Feeling your baby move is one of the major milestones of any pregnancy, but it can be startling at first. Your baby’s movements might feel like popping popcorn or fluttering butterfly wings at first and feel sharper as the baby gets larger. These movements sometimes might cause you pain or keep you up at night, but they’re a positive sign that your baby is active and moving around.
When It Starts
Not all moms-to-be will feel movement at the same point, but most women will start to feel the baby move somewhere between 16 and 22 weeks into the pregnancy. Some women can feel the first movement as early as 13 weeks. It might be easier for women who’ve had previous pregnancies to notice movement than women who are having their first baby. First-time mothers might not feel anything until 18 to 20 weeks.
Once you’ve felt the first kick, your baby’s movements should become steadily more frequent. Generally speaking, a healthy baby will move at least 10 times over the course of two hours. His movements eventually might slow down once you’re 32 weeks or more pregnant, since the baby will have less room to move around in the uterus. Once you’ve begun to feel your baby kick, keeping track of the frequency of his movements will give you an idea of how he’s developing.
Counting the Kicks
Keeping a log of your baby’s movements allows you to notice patterns in her movement and ensure nothing is wrong. Start keeping track when you enter your 28th week of pregnancy, or start in the 24th week if you’ve had any complications. Each day during the time when you feel the baby move the most, lie on your left side and time how long it takes to feel her move 10 times. Write down the date and the length of time.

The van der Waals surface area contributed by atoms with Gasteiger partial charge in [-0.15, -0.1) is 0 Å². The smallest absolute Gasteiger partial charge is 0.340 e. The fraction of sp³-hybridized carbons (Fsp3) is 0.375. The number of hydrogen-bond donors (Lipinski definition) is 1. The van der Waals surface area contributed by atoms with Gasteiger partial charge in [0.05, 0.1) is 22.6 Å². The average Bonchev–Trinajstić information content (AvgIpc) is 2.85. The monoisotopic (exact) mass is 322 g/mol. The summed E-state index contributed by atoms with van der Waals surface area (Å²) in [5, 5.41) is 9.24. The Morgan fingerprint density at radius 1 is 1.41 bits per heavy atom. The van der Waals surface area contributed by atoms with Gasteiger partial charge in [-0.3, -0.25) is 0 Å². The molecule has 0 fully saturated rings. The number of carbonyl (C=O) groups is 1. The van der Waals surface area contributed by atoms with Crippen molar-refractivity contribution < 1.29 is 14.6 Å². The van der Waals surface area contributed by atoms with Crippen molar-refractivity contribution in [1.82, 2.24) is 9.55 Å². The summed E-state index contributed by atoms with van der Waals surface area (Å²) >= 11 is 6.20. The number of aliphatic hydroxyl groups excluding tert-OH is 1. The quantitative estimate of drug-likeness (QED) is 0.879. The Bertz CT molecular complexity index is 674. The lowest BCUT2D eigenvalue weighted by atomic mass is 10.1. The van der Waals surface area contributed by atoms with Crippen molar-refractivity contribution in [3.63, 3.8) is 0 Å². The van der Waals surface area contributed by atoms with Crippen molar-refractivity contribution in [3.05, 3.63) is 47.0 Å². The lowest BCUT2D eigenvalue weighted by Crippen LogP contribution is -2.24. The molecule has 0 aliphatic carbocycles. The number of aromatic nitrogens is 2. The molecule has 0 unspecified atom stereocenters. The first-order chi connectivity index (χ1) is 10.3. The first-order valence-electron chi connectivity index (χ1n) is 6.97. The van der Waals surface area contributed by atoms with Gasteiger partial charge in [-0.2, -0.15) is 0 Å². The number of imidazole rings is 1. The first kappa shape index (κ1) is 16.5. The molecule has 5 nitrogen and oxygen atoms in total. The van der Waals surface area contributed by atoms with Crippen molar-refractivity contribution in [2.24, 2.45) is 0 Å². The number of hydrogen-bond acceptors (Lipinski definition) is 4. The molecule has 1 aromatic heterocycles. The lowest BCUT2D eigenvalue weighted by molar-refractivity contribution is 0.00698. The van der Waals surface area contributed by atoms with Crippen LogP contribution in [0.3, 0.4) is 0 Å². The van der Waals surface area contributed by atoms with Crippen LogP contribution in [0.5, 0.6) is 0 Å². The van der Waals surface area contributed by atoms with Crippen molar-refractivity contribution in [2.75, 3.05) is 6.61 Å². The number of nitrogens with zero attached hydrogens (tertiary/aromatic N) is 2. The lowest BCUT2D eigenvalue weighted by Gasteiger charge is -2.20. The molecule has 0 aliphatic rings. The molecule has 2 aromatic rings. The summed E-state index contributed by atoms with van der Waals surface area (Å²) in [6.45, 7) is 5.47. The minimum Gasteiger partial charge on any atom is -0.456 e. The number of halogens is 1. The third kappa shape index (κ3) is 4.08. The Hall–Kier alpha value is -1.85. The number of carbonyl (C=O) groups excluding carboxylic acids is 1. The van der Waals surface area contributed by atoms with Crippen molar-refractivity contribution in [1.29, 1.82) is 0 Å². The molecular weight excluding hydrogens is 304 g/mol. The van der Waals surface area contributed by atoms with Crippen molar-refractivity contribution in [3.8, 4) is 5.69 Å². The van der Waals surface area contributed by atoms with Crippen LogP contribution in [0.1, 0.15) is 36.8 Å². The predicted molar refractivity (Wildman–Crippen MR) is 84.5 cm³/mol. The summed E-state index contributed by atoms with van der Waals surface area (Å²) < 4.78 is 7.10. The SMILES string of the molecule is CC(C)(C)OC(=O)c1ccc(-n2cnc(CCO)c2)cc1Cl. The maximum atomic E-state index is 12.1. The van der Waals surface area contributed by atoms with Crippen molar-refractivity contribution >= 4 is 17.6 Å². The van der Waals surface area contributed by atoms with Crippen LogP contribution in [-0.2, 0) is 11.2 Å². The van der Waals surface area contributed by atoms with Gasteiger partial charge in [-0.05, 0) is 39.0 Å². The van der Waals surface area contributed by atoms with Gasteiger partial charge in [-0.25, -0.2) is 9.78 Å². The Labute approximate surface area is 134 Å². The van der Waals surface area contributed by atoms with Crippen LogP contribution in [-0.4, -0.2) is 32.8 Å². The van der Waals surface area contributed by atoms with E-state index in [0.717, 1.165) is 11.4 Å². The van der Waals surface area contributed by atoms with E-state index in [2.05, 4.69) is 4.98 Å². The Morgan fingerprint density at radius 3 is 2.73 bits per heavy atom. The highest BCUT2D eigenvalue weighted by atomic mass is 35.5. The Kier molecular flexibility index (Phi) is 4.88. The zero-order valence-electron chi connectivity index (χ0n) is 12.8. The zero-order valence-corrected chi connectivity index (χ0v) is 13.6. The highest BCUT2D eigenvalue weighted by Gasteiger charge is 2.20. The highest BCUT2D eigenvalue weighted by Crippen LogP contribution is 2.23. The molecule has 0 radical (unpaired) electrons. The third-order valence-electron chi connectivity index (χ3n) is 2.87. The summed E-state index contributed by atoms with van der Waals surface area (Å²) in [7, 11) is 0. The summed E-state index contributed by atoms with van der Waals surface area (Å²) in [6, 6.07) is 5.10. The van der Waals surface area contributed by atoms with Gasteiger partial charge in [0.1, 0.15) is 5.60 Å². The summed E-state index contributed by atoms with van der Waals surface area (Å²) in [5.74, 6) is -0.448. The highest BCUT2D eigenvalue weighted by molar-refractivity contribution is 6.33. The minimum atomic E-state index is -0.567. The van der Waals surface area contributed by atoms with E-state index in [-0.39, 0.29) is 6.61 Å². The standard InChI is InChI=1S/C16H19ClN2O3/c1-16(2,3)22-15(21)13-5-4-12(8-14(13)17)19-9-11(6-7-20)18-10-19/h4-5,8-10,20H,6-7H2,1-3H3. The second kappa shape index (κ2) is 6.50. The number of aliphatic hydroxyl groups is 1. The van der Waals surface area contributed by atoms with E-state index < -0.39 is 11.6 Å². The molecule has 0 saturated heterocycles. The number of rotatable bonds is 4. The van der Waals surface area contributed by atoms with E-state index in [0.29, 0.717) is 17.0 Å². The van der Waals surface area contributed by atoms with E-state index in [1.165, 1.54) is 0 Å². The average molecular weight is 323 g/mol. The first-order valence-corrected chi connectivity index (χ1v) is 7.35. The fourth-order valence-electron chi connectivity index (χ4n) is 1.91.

Signs of a Problem
While it’s normal for your baby to be stiller on some days than others, there might be a problem if you notice that you don’t feel your baby move over the course of several hours or if the times on your kick count start increasing. Call your doctor immediately if you sense any change in your baby’s movement -- this is one indicator of the baby's well-being.
- Australian and New Zealand Journal of Obstetrics and Gynaecology: Maternal Knowledge of Fetal Movements in Late Pregnancy
- Oslo University Hospital, Rikshospitalet, Department of Perinatal Research: Decreased Fetal Movements in Late Pregnancy -- Importance Today?
- The Cochrane Collection: Fetal Movement Counting for Assessment of Fetal Wellbeing (Review)
- Allina Health: Third Trimester -- Fetal Movement Counts